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  • Original ArticleIncreased Myocardial Oxygen Consumption ReducesCardiac Efficiency in Diabetic MiceOle-Jakob How,1 Ellen Aasum,1 David L. Severson,2 W.Y. Anna Chan,3 M. Faadiel Essop,3

    and Terje S. Larsen1

    Altered cardiac metabolism and function (diabetic cardio-myopathy) has been observed in diabetes. We hypothesizethat cardiac efficiency, the ratio of cardiac work (pressure-volume area [PVA]) and myocardial oxygen consumption(MVO2), is reduced in diabetic hearts. Experiments used exvivo working hearts from control db/, db/db (type 2diabetes), and db/ mice given streptozotocin (STZ; type 1diabetes). PVA and ventricular function were assessed witha 1.4-F pressure-volume catheter at low (0.3 mmol/l) andhigh (1.4 mmol/l) fatty acid concentrations with simulta-neous measurements of MVO2. Substrate oxidation andmitochondrial respiration were measured in separate ex-periments. Diabetic hearts showed decreased cardiac effi-ciency, revealed as an 86 and 57% increase in unloadedMVO2 in db/db and STZ-administered hearts, respectively.The slope of the PVA-MVO2 regression line was increasedfor db/db hearts after elevation of fatty acids, suggestingthat contractile inefficiency could also contribute to theoverall reduction in cardiac efficiency. The end-diastolicand end-systolic pressure-volume relationships in db/dbhearts were shifted to the left with elevated end-diastolicpressure, suggesting left ventricular remodeling and/ormyocardial stiffness. Thus, by means of pressure-volumetechnology, we have for the first time documented de-creased cardiac efficiency in diabetic hearts caused byoxygen waste for noncontractile purposes. Diabetes 55:466473, 2006

    Cardiac efficiency is the ratio between energyoutput (work) and energy input (myocardialoxygen consumption [MVO2]) for the heart. Cur-rently, the most accepted definition of totalcardiac work is pressure-volume area (PVA), the sum ofexternal mechanical work and the potential energy trian-gle (1). Importantly, MVO2 is linearly related to PVA.Extrapolation of this linear relationship to 0 work givesunloaded (PVA independent) MVO2, the oxygen cost ofexcitation-contraction coupling and basal metabolism.

    Furthermore, the inverse slope of the MVO2-PVA relation-ship defines the contractile efficiency.

    Recently, How et al. (2) demonstrated that pressure-volume loops and resulting determinations of PVA can beobtained with ex vivo perfused working mouse hearts,using a combined micromanometer (pressure)-conduc-tance (volume) catheter. A fiber-optic oxygen probe gavesimultaneous measurements of MVO2. An elevation inperfusate fatty acid concentration resulted in augmentedfatty acid oxidation and reduced cardiac efficiency (in-creased MVO2 with no change in work), manifested asincreased unloaded MVO2 (2).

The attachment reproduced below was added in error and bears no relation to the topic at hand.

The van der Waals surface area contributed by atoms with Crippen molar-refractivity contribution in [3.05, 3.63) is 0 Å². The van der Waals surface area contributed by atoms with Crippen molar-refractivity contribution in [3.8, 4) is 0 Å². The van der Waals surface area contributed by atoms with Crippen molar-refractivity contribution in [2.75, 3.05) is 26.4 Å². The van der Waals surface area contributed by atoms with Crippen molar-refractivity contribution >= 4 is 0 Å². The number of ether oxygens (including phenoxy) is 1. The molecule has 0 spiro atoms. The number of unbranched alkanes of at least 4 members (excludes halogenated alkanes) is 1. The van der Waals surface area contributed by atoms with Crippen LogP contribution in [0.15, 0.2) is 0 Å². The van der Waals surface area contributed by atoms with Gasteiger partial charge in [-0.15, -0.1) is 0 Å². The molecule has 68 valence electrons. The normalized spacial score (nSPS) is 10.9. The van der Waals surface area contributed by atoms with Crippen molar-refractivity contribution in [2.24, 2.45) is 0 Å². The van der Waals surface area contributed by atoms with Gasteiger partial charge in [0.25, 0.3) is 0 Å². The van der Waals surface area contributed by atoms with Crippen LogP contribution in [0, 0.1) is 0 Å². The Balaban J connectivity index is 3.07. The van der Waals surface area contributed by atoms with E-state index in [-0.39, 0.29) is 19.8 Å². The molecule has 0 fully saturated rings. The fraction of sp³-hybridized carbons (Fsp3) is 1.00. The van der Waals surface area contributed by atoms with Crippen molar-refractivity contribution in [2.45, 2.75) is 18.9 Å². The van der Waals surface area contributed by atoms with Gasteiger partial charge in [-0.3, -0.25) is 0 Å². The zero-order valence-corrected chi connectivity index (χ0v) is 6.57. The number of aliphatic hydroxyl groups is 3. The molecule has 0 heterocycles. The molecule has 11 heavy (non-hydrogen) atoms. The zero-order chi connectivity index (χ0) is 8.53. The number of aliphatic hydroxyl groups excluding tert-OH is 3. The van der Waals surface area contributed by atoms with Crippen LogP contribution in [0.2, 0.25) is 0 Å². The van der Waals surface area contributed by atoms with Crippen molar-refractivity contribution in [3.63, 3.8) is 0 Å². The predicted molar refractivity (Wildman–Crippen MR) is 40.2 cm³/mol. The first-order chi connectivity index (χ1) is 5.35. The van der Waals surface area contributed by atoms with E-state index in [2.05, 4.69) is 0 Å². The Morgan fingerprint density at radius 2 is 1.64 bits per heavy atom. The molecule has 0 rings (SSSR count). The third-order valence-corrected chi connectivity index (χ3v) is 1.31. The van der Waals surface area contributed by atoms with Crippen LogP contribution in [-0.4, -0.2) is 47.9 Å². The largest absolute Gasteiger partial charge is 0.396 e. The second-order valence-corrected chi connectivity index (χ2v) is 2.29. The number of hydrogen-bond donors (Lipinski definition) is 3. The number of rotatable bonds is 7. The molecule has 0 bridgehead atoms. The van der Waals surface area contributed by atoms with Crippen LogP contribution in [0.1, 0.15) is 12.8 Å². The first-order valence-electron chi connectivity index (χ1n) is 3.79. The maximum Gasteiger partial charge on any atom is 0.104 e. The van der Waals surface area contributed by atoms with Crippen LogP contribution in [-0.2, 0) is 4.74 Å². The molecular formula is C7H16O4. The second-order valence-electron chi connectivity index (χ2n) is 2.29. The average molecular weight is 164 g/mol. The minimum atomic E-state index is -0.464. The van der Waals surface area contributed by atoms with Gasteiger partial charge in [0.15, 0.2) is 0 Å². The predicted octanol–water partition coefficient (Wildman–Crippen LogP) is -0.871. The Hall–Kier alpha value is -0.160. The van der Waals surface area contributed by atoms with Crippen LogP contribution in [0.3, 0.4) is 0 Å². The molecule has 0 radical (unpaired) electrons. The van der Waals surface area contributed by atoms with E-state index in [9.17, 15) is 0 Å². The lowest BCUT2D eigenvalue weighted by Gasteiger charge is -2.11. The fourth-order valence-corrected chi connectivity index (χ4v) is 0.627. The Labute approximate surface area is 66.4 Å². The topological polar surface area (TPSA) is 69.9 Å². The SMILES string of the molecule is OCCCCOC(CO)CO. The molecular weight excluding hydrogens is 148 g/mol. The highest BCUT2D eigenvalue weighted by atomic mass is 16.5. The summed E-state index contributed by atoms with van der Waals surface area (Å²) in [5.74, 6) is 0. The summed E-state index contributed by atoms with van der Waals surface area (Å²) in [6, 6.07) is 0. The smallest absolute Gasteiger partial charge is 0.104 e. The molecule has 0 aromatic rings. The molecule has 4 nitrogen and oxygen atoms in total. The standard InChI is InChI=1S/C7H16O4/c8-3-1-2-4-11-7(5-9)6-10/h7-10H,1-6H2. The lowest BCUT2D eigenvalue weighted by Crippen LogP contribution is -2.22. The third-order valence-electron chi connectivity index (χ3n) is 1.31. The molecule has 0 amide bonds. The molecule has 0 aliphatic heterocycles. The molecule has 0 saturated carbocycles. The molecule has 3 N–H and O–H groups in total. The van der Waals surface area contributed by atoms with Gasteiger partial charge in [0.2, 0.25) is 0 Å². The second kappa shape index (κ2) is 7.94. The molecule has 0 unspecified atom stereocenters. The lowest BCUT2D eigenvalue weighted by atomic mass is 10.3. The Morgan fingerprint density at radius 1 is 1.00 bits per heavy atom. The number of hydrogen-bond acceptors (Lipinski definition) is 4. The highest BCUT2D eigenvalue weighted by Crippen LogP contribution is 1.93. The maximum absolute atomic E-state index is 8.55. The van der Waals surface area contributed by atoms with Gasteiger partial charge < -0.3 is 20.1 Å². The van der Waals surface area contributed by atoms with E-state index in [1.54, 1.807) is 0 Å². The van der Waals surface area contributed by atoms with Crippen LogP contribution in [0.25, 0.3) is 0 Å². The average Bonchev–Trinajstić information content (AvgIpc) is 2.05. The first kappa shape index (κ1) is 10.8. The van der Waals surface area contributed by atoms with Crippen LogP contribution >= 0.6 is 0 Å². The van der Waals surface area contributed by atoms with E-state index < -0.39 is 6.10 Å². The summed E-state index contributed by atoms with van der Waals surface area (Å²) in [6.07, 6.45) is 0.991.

Perfused hearts from db/db mice, a monogenic model oftype 2 diabetes with obesity and insulin resistance, havebeen characterized as having an early increase in fatty acidoxidation that precedes the onset of contractile dysfunc-tion (3). Because elevated rates of fatty acid oxidationproduce a decrease in cardiac efficiency in control hearts(2), the objective of the current investigation was to testthe hypothesis that cardiac efficiency will be reduced indiabetic db/db hearts because of enhanced rates of fattyacid oxidation (3). Accordingly, db/db hearts were per-fused with both low and high concentrations of fatty acids(palmitate) in the perfusate. Moreover, comparative stud-ies were performed with perfused hearts from a model ofinsulin-deficient type 1 diabetes, produced by the admin-istration of streptozotocin (STZ) to control (db/) mice(4). Both type 1 and type 2 diabetic hearts exhibitedreduced cardiac efficiency, a characteristic that may havesignificant pathophysiological implications.

    RESEARCH DESIGN AND METHODSMale C57BL/KsJ-leprdb/leprdb type 2 diabetic (db/db) mice and their nondia-betic heterozygote littermates (db/) were purchased from M&B (Ry, Den-mark) and used for investigations of cardiac efficiency and ventricularfunction at 1213 weeks of age. The same mouse strains from Harlan (Oxon,U.K.) were used for measurements of myocardial metabolism at the Universityof Troms and mitochondrial respiration at the University of Cape Town. Allanimals were treated according to the guidelines on accommodation and careof animals formulated by the European Convention for the Protection ofVertebrate Animals Used for Experimental and Other Scientific Purposes.Mice were housed at 23 1C on a 12-h light/dark cycle and given ad libitumaccess to food and water. Type 1 (insulin-deficient) diabetes was induced in10-week-old db/ mice by injection of a total cumulative dose of 210 mg/kgi.p., which was administered as three individual doses delivered over 3consecutive days (4,5). The animals were killed and hearts perfused after 2weeks, and only the animals that showed significantly elevated plasmaglucose concentration were included.Cannulation and instrumentation of the heart. After intraperitonealinjection of heparin (100 units), animals were anesthetized with sodiumpentobarbital, after which the heart was quickly excised and cannulated forperfusion in the working mode, using Krebs-Henseleit buffer (KHB) bufferwith 11 mmol/l glucose as well as albumin-bound fatty acids as energysubstrates (2). A 1.4-F micromanometer-conductance catheter (Millar Instru-